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Waterloo alumnus and nationally celebrated writer George Elliott Clarke adds Parliamentary Poet Laureate to his long and illustrious post-graduation track record. Announced recently, his two-year appointment with Canada’s Parliament is dedicated to the promotion of writing and reading poetry in English and French for all Canadians.  

Students looking to learn Arabic will soon be able to sign up for Canada’s only intensive Arabic language program. Renison University College will open the Arabic Summer Institute (ASI) in May, offering any student four- and eight-week program options for credit.

UWaterloo graduate students based at the Balsillie School of International Affairs (BSIA) will soon work with the federal government on research and analysis projects as part of their fellowships at Centre for International Governance Innovation (CIGI).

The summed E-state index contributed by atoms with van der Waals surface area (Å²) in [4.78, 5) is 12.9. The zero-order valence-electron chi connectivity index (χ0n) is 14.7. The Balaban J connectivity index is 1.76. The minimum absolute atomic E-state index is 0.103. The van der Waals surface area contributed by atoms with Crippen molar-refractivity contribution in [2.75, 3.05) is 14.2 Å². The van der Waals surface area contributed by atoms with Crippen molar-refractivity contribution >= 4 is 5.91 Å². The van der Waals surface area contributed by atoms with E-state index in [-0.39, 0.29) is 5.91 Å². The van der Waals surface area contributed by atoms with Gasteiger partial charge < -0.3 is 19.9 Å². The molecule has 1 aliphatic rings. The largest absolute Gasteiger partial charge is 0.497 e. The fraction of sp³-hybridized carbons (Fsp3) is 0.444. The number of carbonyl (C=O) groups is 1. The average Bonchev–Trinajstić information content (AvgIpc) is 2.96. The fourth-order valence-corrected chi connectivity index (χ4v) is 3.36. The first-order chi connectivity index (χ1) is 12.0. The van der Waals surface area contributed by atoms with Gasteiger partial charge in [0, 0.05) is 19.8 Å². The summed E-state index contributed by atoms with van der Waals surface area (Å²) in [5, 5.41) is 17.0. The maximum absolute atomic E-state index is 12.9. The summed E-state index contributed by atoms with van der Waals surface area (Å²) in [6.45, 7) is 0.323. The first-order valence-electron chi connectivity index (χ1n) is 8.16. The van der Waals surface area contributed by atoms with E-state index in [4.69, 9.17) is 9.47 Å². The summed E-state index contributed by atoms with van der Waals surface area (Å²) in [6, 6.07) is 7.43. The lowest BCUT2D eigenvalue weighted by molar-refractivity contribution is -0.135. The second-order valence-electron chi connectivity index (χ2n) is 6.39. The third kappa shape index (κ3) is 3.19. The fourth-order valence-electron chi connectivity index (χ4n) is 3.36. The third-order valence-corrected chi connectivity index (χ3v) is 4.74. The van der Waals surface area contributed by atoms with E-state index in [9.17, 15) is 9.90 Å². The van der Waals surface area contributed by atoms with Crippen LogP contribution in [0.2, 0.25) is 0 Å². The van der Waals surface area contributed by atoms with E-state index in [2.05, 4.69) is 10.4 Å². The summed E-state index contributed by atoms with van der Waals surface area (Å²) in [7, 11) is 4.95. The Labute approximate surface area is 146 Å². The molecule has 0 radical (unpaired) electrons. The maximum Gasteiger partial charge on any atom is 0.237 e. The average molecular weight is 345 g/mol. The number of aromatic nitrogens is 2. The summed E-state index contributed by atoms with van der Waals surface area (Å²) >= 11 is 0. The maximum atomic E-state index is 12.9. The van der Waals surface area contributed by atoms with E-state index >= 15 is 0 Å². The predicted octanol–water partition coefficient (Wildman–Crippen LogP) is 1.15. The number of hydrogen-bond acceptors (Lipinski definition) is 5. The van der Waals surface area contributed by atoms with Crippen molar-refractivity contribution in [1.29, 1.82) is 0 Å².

With the Paris climate change COP21 meetings about to start, Paul Cegys' Sustainability in Performance class is engaged in a two-part experiential project that both emulates and mocks - in a positive way - the talks and challenges.

This time last year marked the centennial of the outbreak of the First World War. Professor Heather MacDougall saw an opportunity to delve deeper into our region’s history and place in the grander narrative of WWI. “Most of the historical studies to date have focused on large centres like Toronto or on the military,” she explains. “With social history being such an important development in terms of research, I thought that it was time to look at the way that German Canadians and British Canadians interacted throughout the war.”

French Studies research assistants Sarah Reilly and Monika Sosnowski are currently filming and starring in a new series of videos that help to disseminate research from L’Ontario français et ses premiers textes (Early Ontario French Narratives), a SSHRC-funded project led by Professor François Paré (French Studies). The videos are intended to deepen understanding of French Ontario history and its inseparable conne

“The public is not presently well-served by either the popular media or the science media when it comes to issues around gender,” says Shannon Dea, Director of Women’s Studies and Associate Professor of Philosophy. “Because the effects of gender are so pervasive, we need to be able to examine them from a range of perspectives.”